Dividend Stock Smackdown: TSX Stocks vs S&P 500

Investors seeking passive income have plenty of options in 2022. Even traditional bonds and savings accounts now offer higher interest rates, which makes them more attractive. In fact, some savings accounts offer nearly the same return as high-yield dividend stocks. 

However, if you’re looking for a dividend stock, is it better to invest in Canada’s TSX index or the US’ S&P 500 index? Which country offers better dividend stocks? Here’s a closer look. 

Canadian dividend stocks

On average, TSX stocks offer a 3.2% dividend yield. That’s less than half the rate of inflation. However, energy and utility companies offer the best yields. 

Algonquin Power & Utilities Corp (TSX:AQN)(NYSE:AQN) is an excellent example. The stock offers a lucrative 6.7% dividend yield. That’s double the average rate and nearly as high as inflation. In fact, Algonquin’s earnings could keep pace with inflation. The utility is an essential service provider and has the pricing power to sustain margins. 

These stable margins and expanding revenues have helped Algonquin boost dividends by an average of 9% a year since 2012. This trend is set to continue for the foreseeable future, given the global energy crisis we face. That means real returns on Algonquin stock could be far higher than its current 7% yield.

Put simply, Canadian investors can bet on this safe dividend stock to preserve wealth. But if you’re seeking dividend growth and wealth creation, you may have to look south of the border. 

US dividend stocks

The US has plenty of utility and energy companies. But its economy is better diversified, which means there are attractive dividends in other sectors, too. Pharmaceutical, retail, and technology stocks offer impressive returns for shareholders.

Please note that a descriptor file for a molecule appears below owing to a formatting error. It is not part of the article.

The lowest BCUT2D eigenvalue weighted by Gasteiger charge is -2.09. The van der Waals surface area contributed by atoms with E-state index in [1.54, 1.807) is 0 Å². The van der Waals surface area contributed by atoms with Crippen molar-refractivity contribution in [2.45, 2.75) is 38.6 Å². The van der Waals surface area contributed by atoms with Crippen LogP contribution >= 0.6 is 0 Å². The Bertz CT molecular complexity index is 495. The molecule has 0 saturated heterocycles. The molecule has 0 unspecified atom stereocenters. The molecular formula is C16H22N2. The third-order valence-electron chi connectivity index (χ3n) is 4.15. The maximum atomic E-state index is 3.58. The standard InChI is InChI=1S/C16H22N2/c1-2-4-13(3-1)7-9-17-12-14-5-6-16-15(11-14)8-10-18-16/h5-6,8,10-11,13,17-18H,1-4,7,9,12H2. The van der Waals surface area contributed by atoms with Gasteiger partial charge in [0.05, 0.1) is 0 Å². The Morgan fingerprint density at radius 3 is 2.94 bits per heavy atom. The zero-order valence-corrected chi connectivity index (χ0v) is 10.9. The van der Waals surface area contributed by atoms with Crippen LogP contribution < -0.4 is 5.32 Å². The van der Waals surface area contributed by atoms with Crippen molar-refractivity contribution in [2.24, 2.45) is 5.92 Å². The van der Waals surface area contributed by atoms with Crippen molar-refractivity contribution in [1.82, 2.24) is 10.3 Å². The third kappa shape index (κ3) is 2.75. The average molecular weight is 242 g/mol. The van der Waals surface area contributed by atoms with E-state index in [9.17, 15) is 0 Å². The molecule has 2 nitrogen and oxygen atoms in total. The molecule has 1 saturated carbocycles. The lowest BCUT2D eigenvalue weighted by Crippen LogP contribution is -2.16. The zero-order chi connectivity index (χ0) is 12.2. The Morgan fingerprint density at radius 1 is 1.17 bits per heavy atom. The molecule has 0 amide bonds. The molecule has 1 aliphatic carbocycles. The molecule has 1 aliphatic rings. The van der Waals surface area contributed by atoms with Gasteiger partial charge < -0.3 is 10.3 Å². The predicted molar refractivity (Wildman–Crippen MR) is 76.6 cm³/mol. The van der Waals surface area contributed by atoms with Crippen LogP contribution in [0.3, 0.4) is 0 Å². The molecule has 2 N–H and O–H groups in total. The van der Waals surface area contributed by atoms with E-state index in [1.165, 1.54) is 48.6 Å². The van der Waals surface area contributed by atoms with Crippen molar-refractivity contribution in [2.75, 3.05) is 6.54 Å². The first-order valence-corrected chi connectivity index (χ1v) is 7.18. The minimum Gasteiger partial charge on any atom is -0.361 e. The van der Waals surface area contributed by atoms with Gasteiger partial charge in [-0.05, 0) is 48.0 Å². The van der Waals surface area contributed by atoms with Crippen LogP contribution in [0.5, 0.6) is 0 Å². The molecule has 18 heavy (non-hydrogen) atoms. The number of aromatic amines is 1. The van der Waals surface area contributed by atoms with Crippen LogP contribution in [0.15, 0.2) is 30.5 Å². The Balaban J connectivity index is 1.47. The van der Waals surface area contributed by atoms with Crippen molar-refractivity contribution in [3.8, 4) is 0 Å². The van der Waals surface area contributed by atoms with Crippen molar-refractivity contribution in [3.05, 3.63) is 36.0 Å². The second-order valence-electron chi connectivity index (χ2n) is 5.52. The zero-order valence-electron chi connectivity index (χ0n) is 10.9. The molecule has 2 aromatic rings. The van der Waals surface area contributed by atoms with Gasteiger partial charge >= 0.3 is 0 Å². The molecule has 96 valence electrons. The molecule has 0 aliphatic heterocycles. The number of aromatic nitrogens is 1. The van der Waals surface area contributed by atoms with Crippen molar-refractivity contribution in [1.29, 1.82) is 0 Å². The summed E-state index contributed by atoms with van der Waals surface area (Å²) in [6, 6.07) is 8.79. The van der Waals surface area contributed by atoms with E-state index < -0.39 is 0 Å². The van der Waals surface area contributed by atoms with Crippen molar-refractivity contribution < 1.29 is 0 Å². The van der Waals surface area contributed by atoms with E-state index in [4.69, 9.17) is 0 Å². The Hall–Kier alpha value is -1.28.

Lumen Technologies (NYSE:LUMN) is a good example. The Louisiana-based company offers enterprise cloud, networking, and communications services. At its current market price, the stock offers a 14% dividend yield. That’s nearly double the rate of inflation!

However, Lumen is comparatively riskier than most dividend stocks. The company has US$28 billion in debt on its books. With interest rates rising, this debt burden could put the company in jeopardy. However, if the management team pulls off a turnaround and tackles the debt, this stock could soar and deliver tremendous returns for patient shareholders. 

A hybrid opportunity

If you’re looking for the perfect balance between risk and reward, Slate Grocery REIT (TSX: SGR.UN/SGR.U) could be an ideal target. The company is listed in Canada but owns commercial properties across the US. 

Slate’s portfolio includes grocery stores across the country that are anchored by major retailers. These retail grocery giants are relatively recession-resistant, which means Slate’s cash flows and rental yields are secure for the foreseeable future. 

The stock currently offers an 8% dividend yield. That’s substantially higher than average in both Canada and the US. For investors seeking a reliable dividend growth stock that can ride out the economic turmoil, Slate Grocery REIT is an ideal target. Keep an eye on it. 

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